by Chris Bowers, Tue May 08, 2007 at 09:13:55 AM EDT
In light of Jonathan's post on future demographics
, I am reminded of how when I think of my all-time favorite posts on MyDD, Maybe It Is A Battle Of Civilizations
from April 15, 2005 always makes the short list. That post was a revelation for me, as it unlocked, I believe, the quickest and most important way to describe the underlying demographic currents of both the Democratic and Republican coalitions. The thesis of that post, which I still accept and have not seen any data to counter it, it that the Republican coalition can be best understood as the "White-Christian" coalition, and Democrats can best of understood as the "Non-White And / Or Non-Christian" coalition (hereafter referred to as "Non White-Christians"). While this is obviously a generalization, I think it is an extremely useful one. This demographic viewpoint allows one to characterize both the "culture war" over social issues, and debates over neo-conservative foreign policy, as struggles rooted in an ideological binary opposition of pluralism vs. cultural supremacy. There are other important demographic conceptualizations in contemporary politics, but I believe this is the most important one. I also wonder if someone showed that post to Howard Dean, since he made his "White Christian" remark only a few weeks later.
Two years later, it is worth revisiting this demographic divide. In 2006, the two groups made up virtually identical percentages of the electorate that they made up in 2004: 64% "White-Christian," and 37% "Non White-Christian." Not surprisingly, Democrats did better among both groups in 2006 than 2004. Among "White-Christians," Democrats when from a 63%--36% deficit to a 57%--41% deficit, and among "Non White-Christians," they went from a 68%--30% advantage to a 74%-24% advantage. Overall, Democratic improvement among both groups was virtually identical, although their gains among "Non White-Christians" are more impressive considering Democrats already held a huge advantage among that group. Here are some more thoughts on this demographic divide two years later:
by Chris Bowers, Mon May 07, 2007 at 01:38:24 PM EDT
Given the discussions here over the last twenty-four hours, I would like to keep discussing diversity in the progressive, political blogosphere. This is good stuff, and it is a rich vein that I would like to keep tapping--Chris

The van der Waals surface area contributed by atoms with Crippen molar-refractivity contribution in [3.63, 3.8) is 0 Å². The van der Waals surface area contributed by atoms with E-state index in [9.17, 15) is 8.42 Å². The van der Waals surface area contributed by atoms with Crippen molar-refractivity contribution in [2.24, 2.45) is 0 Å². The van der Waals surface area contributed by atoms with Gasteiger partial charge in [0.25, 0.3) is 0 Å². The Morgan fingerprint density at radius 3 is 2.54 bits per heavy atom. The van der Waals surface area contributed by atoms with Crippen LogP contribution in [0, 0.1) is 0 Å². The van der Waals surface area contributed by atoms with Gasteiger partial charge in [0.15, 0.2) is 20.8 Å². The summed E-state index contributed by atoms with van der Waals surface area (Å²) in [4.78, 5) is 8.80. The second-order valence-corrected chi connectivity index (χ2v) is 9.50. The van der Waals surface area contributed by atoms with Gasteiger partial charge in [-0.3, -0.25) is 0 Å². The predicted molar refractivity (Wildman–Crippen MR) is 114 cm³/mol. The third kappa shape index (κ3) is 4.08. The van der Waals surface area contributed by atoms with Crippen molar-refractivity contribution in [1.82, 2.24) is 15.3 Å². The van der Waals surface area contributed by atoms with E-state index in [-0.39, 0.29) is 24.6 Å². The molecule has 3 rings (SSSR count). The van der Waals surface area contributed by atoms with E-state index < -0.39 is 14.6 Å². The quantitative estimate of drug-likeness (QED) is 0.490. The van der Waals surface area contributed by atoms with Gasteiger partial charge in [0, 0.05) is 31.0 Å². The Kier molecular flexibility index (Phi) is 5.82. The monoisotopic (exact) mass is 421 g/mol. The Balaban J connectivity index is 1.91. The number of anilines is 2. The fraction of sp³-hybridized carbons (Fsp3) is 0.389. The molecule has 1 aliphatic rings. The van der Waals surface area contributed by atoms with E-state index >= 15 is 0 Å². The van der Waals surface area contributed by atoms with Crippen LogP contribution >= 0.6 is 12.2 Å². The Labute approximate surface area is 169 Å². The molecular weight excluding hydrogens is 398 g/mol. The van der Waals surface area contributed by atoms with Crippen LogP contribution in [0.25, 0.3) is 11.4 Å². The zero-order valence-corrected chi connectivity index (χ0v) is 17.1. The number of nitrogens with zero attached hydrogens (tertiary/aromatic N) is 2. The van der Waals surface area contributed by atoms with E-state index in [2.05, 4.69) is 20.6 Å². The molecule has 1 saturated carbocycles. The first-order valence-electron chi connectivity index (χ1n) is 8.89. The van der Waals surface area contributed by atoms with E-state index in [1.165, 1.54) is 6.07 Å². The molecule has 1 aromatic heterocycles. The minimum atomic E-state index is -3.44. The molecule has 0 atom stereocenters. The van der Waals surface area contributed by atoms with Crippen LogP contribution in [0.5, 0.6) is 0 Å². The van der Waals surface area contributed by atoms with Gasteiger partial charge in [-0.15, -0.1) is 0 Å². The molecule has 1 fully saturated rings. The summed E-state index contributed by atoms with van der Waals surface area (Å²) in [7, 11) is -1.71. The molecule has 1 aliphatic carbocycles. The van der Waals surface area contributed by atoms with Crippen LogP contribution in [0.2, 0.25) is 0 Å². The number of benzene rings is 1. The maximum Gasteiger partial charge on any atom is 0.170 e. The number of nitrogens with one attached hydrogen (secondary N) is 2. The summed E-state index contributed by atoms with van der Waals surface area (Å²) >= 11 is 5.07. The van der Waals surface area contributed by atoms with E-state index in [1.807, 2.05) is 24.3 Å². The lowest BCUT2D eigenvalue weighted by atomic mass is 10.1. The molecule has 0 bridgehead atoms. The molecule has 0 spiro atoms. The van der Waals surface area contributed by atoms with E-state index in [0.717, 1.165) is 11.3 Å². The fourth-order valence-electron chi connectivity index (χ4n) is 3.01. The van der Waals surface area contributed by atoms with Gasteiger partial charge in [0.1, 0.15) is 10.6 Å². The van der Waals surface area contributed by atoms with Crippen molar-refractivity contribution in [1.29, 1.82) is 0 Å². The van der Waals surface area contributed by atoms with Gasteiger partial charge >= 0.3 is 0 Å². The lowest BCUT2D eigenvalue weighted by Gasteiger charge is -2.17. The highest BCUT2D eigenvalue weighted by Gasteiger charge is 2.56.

Many blogs, including MyDD, are often chastised for not focusing on a wider range of issues. However, I firmly believe that one of the key aspects to the success of any blog is focusing on a narrow topic range, and developing original, expert, insightful content on that topic range. If MyDD was a broadly based, all policy areas, all current events blog, I do not believe we would be viable. My specific fear is that if we dropped our content focus, I believe that about 90% of our audience would quickly move to larger group blogs like Dailykos, which boasts a larger writing team that can more effectively cover a wider range of issues than we can. Thus, in order to maintain viability, we at MyDD have to focus our content on topics almost no one else covers, even though we are often criticized for not covering certain topics as a result of this. In fact, without question, the most frequent form of criticism I receive is: "why aren't you blogging about x?"
This struggle over diversity of content is actually one of the main points of tension in discussions of demographic and cultural diversity in the blogosphere. Among progressives, discussions of content diversity can quickly translate into discussions of cultural diversity regarding the people producing the content. That is to say, progressives often consider the demographic and cultural groups of which a given person is a member to be a prime cause of the content that person produces. For example, the much of the progressive, political blogosphere is often criticized for not writing on labor issues because participants in the blogosphere are reasonably wealthy. In either a general or specific sense, this argument is not necessarily wrong or right--it is just difficult to quantify. To what extent does an individual's position within a broadly defined cultural and demographic group impact the specific content s/he produces on a daily basis? Undeniably, there is some impact, but in any given case it is difficult to say how much.